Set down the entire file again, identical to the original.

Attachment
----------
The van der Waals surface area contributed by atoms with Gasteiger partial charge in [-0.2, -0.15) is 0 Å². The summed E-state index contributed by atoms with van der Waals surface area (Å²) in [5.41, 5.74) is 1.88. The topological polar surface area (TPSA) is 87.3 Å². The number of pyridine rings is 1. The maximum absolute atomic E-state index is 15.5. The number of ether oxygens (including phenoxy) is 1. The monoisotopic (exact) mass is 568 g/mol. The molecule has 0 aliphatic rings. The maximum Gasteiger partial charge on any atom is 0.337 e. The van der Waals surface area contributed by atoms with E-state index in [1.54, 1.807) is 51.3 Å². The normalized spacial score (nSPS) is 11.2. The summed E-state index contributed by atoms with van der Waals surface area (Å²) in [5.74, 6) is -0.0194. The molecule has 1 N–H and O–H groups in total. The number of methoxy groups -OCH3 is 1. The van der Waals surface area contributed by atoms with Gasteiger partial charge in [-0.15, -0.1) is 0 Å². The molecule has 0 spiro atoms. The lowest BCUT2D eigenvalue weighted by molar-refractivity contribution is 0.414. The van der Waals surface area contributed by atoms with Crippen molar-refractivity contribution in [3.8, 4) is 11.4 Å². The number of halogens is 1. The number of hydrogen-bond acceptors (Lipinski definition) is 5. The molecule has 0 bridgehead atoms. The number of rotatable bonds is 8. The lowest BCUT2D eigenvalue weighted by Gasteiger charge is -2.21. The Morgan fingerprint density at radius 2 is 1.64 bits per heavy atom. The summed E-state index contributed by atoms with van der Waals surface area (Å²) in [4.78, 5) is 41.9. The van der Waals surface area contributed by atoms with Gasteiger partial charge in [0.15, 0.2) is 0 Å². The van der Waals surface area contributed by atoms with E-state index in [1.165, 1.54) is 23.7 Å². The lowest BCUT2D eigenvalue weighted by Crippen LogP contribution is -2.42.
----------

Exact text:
The van der Waals surface area contributed by atoms with Gasteiger partial charge in [-0.2, -0.15) is 0 Å². The summed E-state index contributed by atoms with van der Waals surface area (Å²) in [5.41, 5.74) is 1.88. The topological polar surface area (TPSA) is 87.3 Å². The number of pyridine rings is 1. The maximum absolute atomic E-state index is 15.5. The number of ether oxygens (including phenoxy) is 1. The monoisotopic (exact) mass is 568 g/mol. The molecule has 0 aliphatic rings. The maximum Gasteiger partial charge on any atom is 0.337 e. The van der Waals surface area contributed by atoms with E-state index in [1.54, 1.807) is 51.3 Å². The normalized spacial score (nSPS) is 11.2. The summed E-state index contributed by atoms with van der Waals surface area (Å²) in [5.74, 6) is -0.0194. The molecule has 1 N–H and O–H groups in total. The number of methoxy groups -OCH3 is 1. The van der Waals surface area contributed by atoms with Gasteiger partial charge in [-0.15, -0.1) is 0 Å². The molecule has 0 spiro atoms. The lowest BCUT2D eigenvalue weighted by molar-refractivity contribution is 0.414. The van der Waals surface area contributed by atoms with Crippen molar-refractivity contribution in [3.8, 4) is 11.4 Å². The number of halogens is 1. The number of hydrogen-bond acceptors (Lipinski definition) is 5. The molecule has 0 bridgehead atoms. The number of rotatable bonds is 8. The lowest BCUT2D eigenvalue weighted by Gasteiger charge is -2.21. The Morgan fingerprint density at radius 2 is 1.64 bits per heavy atom. The summed E-state index contributed by atoms with van der Waals surface area (Å²) in [4.78, 5) is 41.9. The van der Waals surface area contributed by atoms with Gasteiger partial charge in [0.15, 0.2) is 0 Å². The van der Waals surface area contributed by atoms with E-state index in [1.165, 1.54) is 23.7 Å². The lowest BCUT2D eigenvalue weighted by Crippen LogP contribution is -2.42.